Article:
Under one roof: when the kids and the grandkids come to stay

With housing less affordable than ever before, there are more Australian families choosing the ‘extended family’ living arrangements, but interestingly the trend isn’t just about how much money can be saved.

In Sydney, at least one in four families live in multigenerational homes while for the rest of Australia that result is one in five. A multigenerational home is where you and your spouse are living with your child/ren, their partners or spouses and/or any grandchildren you might have.

Initially thought that this trend was purely economic, it now appears that’s not all that is going on. While economic reasons are part of the reason why this cohabitation is taking off, other reasons why families are taking the opportunity are cultural and to embrace what old and young can learn from one another.

“I’m of Chinese background, so I grew up with my grandparents,” Chi Lu from Melbourne told the ABC Radio National’s Drawing Room program in April.

Lu says she and her husband returned from a few years overseas and thought “why not, Mum and Dad have a great house”, spending time living with both sets of parents, which proved mutually beneficial when her father-in-law developed late-stage Parkinson’s disease.

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Such an arrangement can allow you to live in a ‘much nicer house’, and other advantages include pooled living costs, on-site child care, assistance with health changes that come with age, healthier eating thanks to more hands in the kitchen, and the passing down of hobbies, interests and skills.

However, there are also downsides that need to be considered, such as privacy, squabbling over money and the family relationships being tarnished when there is a fall out.

How then can you make it work?

The big issue is ensuring you all get along, but another critical consideration to consider if you want multigenerational homes to work is for each member to have their own space and privacy.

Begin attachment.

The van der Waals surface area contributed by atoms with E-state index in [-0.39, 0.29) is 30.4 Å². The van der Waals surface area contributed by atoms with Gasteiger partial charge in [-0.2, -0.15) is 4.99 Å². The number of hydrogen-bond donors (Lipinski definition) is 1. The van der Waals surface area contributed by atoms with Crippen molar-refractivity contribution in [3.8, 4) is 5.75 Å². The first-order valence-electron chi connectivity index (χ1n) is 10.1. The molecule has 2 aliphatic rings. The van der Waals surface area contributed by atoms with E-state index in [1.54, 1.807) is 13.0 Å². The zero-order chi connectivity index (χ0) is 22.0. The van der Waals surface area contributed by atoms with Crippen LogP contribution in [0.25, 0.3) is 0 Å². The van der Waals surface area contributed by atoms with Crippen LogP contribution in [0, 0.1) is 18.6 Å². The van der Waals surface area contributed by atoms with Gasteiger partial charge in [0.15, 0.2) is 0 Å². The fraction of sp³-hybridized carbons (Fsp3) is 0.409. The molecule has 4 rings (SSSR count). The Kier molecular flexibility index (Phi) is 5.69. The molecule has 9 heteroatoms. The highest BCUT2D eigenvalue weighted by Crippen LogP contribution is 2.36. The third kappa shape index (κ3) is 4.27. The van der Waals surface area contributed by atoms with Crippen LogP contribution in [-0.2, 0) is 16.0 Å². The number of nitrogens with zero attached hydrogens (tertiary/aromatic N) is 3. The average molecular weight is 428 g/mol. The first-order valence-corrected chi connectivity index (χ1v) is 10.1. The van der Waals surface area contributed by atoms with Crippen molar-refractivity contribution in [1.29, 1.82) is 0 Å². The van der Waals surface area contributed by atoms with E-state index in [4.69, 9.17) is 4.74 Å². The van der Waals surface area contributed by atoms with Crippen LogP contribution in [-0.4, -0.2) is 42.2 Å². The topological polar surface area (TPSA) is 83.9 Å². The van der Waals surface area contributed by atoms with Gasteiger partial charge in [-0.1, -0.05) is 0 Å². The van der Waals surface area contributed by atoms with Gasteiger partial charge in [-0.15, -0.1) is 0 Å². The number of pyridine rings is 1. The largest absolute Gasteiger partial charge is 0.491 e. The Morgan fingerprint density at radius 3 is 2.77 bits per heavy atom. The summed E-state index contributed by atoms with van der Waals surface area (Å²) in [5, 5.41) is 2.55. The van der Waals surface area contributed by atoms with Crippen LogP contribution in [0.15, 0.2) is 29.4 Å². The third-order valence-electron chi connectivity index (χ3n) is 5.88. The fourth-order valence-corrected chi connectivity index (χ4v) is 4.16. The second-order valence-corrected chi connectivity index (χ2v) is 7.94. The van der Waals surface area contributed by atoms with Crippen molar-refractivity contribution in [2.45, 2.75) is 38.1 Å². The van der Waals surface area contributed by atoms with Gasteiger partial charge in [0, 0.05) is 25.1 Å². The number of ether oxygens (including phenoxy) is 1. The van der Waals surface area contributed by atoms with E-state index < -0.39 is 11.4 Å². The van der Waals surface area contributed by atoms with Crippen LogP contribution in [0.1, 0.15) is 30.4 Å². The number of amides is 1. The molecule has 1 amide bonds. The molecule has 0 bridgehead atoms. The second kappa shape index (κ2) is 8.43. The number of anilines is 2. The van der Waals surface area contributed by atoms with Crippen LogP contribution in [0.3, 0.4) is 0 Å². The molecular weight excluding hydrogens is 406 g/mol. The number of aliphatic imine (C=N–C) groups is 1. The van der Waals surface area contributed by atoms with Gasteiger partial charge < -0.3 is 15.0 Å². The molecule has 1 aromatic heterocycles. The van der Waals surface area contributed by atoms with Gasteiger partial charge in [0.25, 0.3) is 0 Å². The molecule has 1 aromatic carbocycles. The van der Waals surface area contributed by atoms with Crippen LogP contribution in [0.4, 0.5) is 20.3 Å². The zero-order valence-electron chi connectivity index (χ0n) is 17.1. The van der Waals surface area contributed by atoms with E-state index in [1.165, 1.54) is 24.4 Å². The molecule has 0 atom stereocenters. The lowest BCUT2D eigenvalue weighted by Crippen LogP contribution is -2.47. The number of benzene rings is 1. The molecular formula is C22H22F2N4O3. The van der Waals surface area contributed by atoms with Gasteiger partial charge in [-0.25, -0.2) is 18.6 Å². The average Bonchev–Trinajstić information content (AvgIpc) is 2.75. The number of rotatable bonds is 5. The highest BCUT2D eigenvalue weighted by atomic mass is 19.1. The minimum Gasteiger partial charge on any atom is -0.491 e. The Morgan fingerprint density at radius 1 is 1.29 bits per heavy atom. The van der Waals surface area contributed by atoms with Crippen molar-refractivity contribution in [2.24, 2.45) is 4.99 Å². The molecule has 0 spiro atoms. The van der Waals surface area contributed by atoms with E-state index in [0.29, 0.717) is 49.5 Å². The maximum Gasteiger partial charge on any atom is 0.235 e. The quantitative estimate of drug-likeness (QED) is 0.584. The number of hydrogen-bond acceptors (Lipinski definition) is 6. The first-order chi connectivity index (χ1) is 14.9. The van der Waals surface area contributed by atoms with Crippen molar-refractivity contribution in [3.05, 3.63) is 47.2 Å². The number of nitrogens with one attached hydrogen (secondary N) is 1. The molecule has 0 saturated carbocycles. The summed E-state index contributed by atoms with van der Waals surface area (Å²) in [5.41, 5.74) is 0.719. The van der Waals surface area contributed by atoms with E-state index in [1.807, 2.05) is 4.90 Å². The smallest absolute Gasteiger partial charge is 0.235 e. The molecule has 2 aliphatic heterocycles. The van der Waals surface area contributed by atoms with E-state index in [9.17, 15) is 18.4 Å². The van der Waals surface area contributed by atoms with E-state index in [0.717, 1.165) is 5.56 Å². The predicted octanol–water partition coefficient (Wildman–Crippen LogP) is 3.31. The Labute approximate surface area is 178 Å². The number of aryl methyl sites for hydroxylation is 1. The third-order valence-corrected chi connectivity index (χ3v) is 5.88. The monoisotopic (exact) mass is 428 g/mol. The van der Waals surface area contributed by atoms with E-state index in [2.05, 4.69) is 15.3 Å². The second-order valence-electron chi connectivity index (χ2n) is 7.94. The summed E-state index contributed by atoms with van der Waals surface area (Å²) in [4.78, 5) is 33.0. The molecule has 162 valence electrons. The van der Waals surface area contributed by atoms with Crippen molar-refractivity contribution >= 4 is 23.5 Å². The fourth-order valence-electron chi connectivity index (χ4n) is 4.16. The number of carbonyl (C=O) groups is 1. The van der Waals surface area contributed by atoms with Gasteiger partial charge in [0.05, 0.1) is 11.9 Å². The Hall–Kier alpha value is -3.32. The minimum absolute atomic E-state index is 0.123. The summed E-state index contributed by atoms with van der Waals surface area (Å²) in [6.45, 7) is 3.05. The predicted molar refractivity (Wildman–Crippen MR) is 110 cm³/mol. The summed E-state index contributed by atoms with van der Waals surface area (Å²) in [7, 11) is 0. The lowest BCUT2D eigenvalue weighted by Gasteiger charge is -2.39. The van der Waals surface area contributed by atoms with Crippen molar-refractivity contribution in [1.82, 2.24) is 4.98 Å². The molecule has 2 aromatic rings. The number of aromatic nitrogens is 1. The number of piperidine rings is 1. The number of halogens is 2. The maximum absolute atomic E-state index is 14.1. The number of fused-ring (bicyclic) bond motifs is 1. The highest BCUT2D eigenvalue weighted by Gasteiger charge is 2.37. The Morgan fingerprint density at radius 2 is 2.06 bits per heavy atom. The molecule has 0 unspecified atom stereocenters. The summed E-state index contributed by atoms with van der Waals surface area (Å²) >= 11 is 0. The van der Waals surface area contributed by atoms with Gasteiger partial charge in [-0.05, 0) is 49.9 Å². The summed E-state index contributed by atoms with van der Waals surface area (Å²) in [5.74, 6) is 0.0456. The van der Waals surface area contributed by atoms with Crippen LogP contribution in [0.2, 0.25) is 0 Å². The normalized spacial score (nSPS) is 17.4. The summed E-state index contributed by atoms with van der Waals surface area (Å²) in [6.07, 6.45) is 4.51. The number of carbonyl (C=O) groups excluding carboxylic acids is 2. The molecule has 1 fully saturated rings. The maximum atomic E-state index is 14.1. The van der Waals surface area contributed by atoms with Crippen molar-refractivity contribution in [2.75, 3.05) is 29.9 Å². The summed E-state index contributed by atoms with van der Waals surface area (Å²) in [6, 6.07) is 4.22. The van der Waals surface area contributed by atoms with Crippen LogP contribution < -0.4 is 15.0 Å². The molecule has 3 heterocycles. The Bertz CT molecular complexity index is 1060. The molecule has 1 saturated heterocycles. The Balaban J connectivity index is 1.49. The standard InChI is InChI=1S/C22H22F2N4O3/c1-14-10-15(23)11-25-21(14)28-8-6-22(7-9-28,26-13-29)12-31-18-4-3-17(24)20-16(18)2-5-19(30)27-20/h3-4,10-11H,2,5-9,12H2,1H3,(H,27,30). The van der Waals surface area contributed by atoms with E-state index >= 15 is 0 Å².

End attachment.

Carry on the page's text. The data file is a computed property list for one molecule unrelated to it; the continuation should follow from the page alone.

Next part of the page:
Carol and Robert, aged 73 and 74 respectively, share their home with their daughter Danielle, her husband Andrew  (both 36) and their granddaughter Sophie, who is two. Carol says she and Robert have a separate living space in the house to Danielle and Andrew, but they share the kitchen and dining area and eat meals together when work schedules permit.

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The house has two bathrooms and two-and-a-half toilets.

Carol says one of the downsides is that instead of entertaining at home, both sets of partners choose to go out with friends. However, she and Robert look after Sophie if they are available to do so.

Another thing Carol says has helped the success of the living arrangement is to ensure the channels of communication are always left open.

“Although all four adults got on well, we had different attitudes to how the house should be run,” Carol says. “We had a more relaxed attitude to how tidy the house was, which was opposite to how Danielle and Andrew felt about things with Sophie in their lives.”

She says being frank and upfront about any issues they were having ensured relationships remained strong.

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This includes agreeing on the finances.

Determine who is paying the mortgage and if it is to be shared, decide the split. Rates, utilities, home insurance etc. needs to be discussed and a budget should be enforced when it comes to the household finances.

Finally, divide the household chores between each member of the home — shopping, housework, washing up, cooking, gardening… Consider all the activities that go into everyday household maintenance and ensure it’s assigned as evenly as possible.

Do you live with other members of your family? Does the idea of a multigenerational home appeal to you? Share your comments.